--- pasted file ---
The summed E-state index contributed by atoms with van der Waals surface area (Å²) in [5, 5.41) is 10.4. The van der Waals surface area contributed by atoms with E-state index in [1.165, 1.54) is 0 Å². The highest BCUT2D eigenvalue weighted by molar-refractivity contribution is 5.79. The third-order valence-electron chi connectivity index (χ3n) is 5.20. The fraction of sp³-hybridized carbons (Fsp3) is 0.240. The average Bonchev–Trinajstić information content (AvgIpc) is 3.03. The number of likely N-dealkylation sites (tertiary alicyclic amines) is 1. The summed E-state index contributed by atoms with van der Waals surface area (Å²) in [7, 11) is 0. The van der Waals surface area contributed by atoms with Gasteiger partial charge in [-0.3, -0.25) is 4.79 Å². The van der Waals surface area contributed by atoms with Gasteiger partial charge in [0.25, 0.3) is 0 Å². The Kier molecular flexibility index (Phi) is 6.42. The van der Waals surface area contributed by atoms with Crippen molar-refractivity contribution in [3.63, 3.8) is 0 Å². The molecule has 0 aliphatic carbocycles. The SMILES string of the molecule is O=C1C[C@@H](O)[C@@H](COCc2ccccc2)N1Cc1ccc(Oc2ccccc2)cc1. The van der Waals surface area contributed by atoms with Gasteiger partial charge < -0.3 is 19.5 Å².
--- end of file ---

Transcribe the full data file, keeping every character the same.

The summed E-state index contributed by atoms with van der Waals surface area (Å²) in [5, 5.41) is 10.4. The van der Waals surface area contributed by atoms with E-state index in [1.165, 1.54) is 0 Å². The highest BCUT2D eigenvalue weighted by molar-refractivity contribution is 5.79. The third-order valence-electron chi connectivity index (χ3n) is 5.20. The fraction of sp³-hybridized carbons (Fsp3) is 0.240. The average Bonchev–Trinajstić information content (AvgIpc) is 3.03. The number of likely N-dealkylation sites (tertiary alicyclic amines) is 1. The summed E-state index contributed by atoms with van der Waals surface area (Å²) in [7, 11) is 0. The van der Waals surface area contributed by atoms with Gasteiger partial charge in [-0.3, -0.25) is 4.79 Å². The van der Waals surface area contributed by atoms with Gasteiger partial charge in [0.25, 0.3) is 0 Å². The Kier molecular flexibility index (Phi) is 6.42. The van der Waals surface area contributed by atoms with Crippen molar-refractivity contribution in [3.63, 3.8) is 0 Å². The molecule has 0 aliphatic carbocycles. The SMILES string of the molecule is O=C1C[C@@H](O)[C@@H](COCc2ccccc2)N1Cc1ccc(Oc2ccccc2)cc1. The van der Waals surface area contributed by atoms with Gasteiger partial charge < -0.3 is 19.5 Å².